What You Need to Know
In this blog post we take a look at applying for humanitarian licencing from the Office for Financial Sanctions Implementation (OFSI) for organisations working within the third sector.
OFSI have been in existence since 2016 with the objective of raising awareness of how UN sanctions may impact on your activities, providing compliance tools and issuing licenses where UK organisations are working overseas with financial links to the UK that would otherwise be in breach of sanctions.
When a country, person or organisation is subject to an asset freeze, any funds or economic resources belonging to them, must be frozen and trading / moving funds to them is prohibited.
OFSI see humanitarian work as important and are willing to grant some relief to a strict imposition of sanctions and therefore will often treat as a priority any application for relief.
Why Financial Sanctions Exist
Financial sanctions can be used to bring pressure on the country, person or organisation to make them change their actions such as persecution, funding terrorism, or reduce the risk they pose to the world community. For example, in Syria or Myanmar sanctions are being used to deprive the current regimes of the ability to persecute large parts of their civilian population.
The types of sanctions that can be applied include asset freezing or the prevention of transmission of funds like money, securities and physical movement of goods or restrictions on access to financial services.
Before applying, consider engaging with any parties to be included on a requested licence including bodies that channel funds to you or that may be required to process a transaction e.g. your bank will have its own rules to avoid itself breaching sanctions.
NGO Risk Profile
OFSI see the NGO high risk profiles as charities working with local NGO’s in opposition held territories and operating offices overseas. Medium risk activities would be utilising cash couriers, transferring funds and providing funds to partners.
Please note where a charity is funding another charity to do the work, the Charity Commission would expect the grant funder to do their own due diligence and ensure the other charity doing the activity has the correct licence in place.
Applying for a Licence – Tips
- Apply well before the licence is actually required. Humanitarian cases are prioritised but this will still take over a month.
- Before applying, read the licensing section in OFSI’s general guidance. Do also look at OFSI’s other specific guidance documents where relevant.
- Don’t be alarmed if OFSI ask follow-up questions following the submission of an application – they often ask for clarifications and further information.
- Do consider whether there is a “reasonableness” test and whether further information will be required.
- Provide as much information and evidence as you can at the start of the application to avoid delays.
- Before applying, consider engaging with any parties to be included on a requested licence (e.g. banks).
You may want to consider seeking independent legal advice before applying. While this is not a requirement, OFSI cannot offer legal advice.
A UK based NGO wishes to put in place a small humanitarian programme in North Korea. There are financial sanctions in place which mean a licence is required from OFSI to transfer more than £13,000 per year into North Korea. Any payments under £13,000 are not licensed. The £13,000 cap includes linked payments, so for example two £5,000 payments and one £3,001 payment.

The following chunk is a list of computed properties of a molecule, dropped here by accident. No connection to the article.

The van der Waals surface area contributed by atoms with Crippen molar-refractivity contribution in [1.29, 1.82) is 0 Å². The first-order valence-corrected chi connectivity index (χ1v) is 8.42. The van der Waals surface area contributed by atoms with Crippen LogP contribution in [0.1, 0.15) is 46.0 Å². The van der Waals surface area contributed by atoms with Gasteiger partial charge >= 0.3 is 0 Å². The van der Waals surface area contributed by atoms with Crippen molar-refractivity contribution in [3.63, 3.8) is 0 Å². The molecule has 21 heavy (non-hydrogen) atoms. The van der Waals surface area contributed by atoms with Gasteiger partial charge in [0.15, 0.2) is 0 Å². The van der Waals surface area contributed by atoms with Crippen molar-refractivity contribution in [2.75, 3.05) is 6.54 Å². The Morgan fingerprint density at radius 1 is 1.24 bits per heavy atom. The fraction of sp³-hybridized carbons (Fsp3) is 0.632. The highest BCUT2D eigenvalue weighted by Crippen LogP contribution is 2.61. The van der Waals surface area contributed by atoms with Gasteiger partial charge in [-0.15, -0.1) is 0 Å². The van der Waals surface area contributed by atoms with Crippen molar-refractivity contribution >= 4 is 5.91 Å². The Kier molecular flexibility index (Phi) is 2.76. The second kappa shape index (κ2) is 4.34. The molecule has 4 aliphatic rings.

The charity provided a complete breakdown of the payment chain and clear justification of why the funds where required within their application to OFSI.
In this case study OFSI were satisfied and agreed to grant a one-year licence to allow the charity to send up to £5,000 per month.
Please note where licences are issued with a time frame, no reminders on renewal are sent, so the charity would need to ensure that they renewed it.
For more information it’s worth noting that the Charity Commission provide some guidance for certain locations and risk assessments however this is not specific to each country as they deal with 168,000 registered charities.
Sanctions Impact on Insurance
Should NGO’s require insurance as part of their licensed work then brokers and insurers will also be required to sanction check countries, organisations and persons as part of offering cover. Cover can’t be provided for sanctioned entities or persons.
However, where insurers can offer cover in sanctioned countries they will be an endorsement applied to state that no payments can be made into that country or to any entity there. So, if for example someone required medical treatment under a travel policy, they would have to pay the invoice direct with the medical facility and then claim re-imbursement back from the insurer. An insurer guarantee of payment or direct settlement would not be allowable with the medical facility in the sanctioned country.
Both Banner Financial Services and insurers we use will all conform to sanctions checking which is particularly important in relation to claims. Banks also bring their own layer of checking for money being sent to a sanctioned territory as well as an identified name of an individual firm.
You can be assured that Banner Financial Services has a checking procedure in place as part of our regulatory activity and are required to confirm this annually. We are aware of our duties and part of premium covers this activity. The process we follow means you won’t be inadvertently drawn into a breach of sanctions rules.